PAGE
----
By Rich Ruben
Basketball is a game of numbers. Fans look at and compare one player’s scoring average against another’s, or one team’s points or rebounds per game compared to an opponent’s. I want to look behind some individual and team stats to try to get a more complete picture of player’s and team’s games and seasons. There are some surprising facts behind the stats.
Individual Player Stats
Most of us can now correctly answer the question, “Who is USC’s career leader in made three point shots?”
Jonah Mathews set a new career record of 247 made threes in his final game against UCLA, and would almost certainly have added to that total if basketball’s postseason was not eliminated by the virus. But if the question is phrased a bit differently and asks, “Which Trojan player has the most career made threes?” The answer changes.
Daniel Utomi made 250 threes in his career, including 43 in his final season at USC. Jonah sank 38% of his threes as a senior, many at key moments. He made 39% as a junior and 42% as a sophomore.
Nick Rakocevic finished his career with 931 rebounds, the second most by any Trojan player. The career leader is Ron Riley with 1,067 boards. Nick played in 136 games and averaged 6.79 rebounds per game.
Freshman were not eligible when Riley and there were 26 games in a season. Riley set his record in 78 games and averaged 13.7 boards, slightly more than twice as many as Nick. Taj Gibson grabbed 895 boards in three seasons and 105 games to place third on the all-time career rebound list. He averaged 8.5 per game, eighth best ever for a Trojan. In context, the 6-foot-8 Riley’s rebounding stats are remarkable.
The answer to almost any question about Trojan scoring is Harold Miner. However, Miner is only second in points per game and total points scored as a freshman. OJ Mayo averaged 20.7 in his one season at USC, breaking Miner’s 20.6 freshman record. Mayo played more games than Miner as freshmen and took exactly 100 more shots.
One more individual player stat: Which player has the highest percentage of made threes in his freshman season? There are a number of surprises in this category including that the leader isn’t Miner or Mayo. Miner is second at 42.3%, and Mayo made 40.9%, tied with Jordan Usher for fourth. Kevin Porter is third at 41.2%.
The all time leader: Gabe Pruitt made 45.0% of his threes as a freshman. I wouldn’t have guessed Pruitt with an unlimited number of guesses. Pruitt has the tenth-best percentage as a sophomore and Miner is not in the top ten.
Before last season, head coach Andy Enfield talked about how many shooters were on his team and how he expected the team to score a lot of points. Sorry coach, but that’s not how the season played out.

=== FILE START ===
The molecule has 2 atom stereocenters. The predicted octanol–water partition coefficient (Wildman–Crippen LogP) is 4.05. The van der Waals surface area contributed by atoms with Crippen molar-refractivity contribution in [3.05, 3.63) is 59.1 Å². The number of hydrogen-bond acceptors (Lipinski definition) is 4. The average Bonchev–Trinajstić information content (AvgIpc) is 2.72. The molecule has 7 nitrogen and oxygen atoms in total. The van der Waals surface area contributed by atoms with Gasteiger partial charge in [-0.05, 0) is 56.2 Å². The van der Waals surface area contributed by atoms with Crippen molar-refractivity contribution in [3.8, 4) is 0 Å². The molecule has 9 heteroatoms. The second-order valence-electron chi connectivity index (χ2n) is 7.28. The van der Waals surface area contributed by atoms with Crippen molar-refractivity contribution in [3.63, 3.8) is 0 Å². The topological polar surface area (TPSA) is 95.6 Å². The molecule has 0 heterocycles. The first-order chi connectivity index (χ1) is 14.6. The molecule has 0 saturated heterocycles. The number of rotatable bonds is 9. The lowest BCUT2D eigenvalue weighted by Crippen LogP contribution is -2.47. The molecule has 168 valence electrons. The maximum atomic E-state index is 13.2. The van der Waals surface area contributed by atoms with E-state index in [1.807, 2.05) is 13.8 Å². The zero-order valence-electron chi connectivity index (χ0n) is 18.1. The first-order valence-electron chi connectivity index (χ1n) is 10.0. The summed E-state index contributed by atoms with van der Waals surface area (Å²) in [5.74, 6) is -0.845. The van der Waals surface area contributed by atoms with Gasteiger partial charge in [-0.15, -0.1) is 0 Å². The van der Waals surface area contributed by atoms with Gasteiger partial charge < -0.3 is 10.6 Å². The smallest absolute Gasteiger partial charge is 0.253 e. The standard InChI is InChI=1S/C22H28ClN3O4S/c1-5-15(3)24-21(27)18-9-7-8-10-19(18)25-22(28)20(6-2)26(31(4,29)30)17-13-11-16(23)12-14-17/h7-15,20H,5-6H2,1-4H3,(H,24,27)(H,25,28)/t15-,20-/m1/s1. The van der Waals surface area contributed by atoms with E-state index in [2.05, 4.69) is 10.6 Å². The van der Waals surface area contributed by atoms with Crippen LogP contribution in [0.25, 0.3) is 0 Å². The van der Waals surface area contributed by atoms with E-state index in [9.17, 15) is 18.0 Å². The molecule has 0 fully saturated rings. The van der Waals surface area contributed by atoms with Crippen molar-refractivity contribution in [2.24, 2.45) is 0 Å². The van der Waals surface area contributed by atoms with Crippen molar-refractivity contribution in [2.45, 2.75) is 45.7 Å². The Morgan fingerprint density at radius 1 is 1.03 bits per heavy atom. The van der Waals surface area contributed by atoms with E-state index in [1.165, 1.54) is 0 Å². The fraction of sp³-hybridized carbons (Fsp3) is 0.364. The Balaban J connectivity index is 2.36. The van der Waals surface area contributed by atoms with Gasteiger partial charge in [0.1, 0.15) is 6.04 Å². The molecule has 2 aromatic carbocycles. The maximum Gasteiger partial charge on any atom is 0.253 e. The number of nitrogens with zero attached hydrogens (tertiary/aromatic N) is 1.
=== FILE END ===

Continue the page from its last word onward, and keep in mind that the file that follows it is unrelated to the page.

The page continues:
The Trojans’ points per game last season ranked 179th out of the 353 Division 1 schools. The offensive struggles came after Enfield’s prior teams’ successes. The 2017 team scored the most points by any Trojan team, while the 2018 team is second, the 2016 team is third, and the disappointing 2019 team is sixth. Another way to look at last season’s struggles to score is offensive efficiency–the average points per 100 possessions. Last season the Trojans ranked No. 208, compared to No. 36 in 2018 and No. 69 in 2016.
I believe that Enfield did his best coaching job this past season since he has been at USC. He realized that the team was not as good offensively as he anticipated, and he slowed the pace down and changed the focus to defense early in the season.
The Trojans finished No. 21 in defensive efficiency last year. The 2017 team was No. 189 and the 2018 team was No. 129. The Trojans’ defensive field goal percentage last year was 38.4%, tied for sixth-best for any Trojan team.
With Big O, Nick and Isaiah Mobley, it felt like the Trojans blocked a lot of shots last season, and they had 152 team blocks, which is the fifth most by any Trojan team. But the 2016 team had 182 and the 2017 team had 190.
These stats further emphasize how good the Trojan team defense was last year – there were less mistakes on switches, the guards (Mathews, Weaver, Utomi and Anderson) defended very well outside, and though Big O wasn’t able to block eight shots every game as he did in the season opener, he was so quick off the ground and powerful that opposing players hesitated to take shots and hurried others. He was perhaps the most imposing inside presence the Trojans have ever had.
One Final Sad But Not Unexpected Stat
Even with a team which was fun to watch with one of the best players in the country, and was in the race for the conference title almost all season, the Trojans only averaged 4,110 fans per home game. The attendance is even worse than it appears since the average was propped up in the last two weekends of the season with home wins over Arizona, Arizona State and UCLA.
When the team played true road games the average attendance was 9,178. This might not be the time to worry about attendance since it is likely that if there is a season the games will be played without fans, but the athletic department’s new leadership needs to figure out how to attract more students and fans to the games.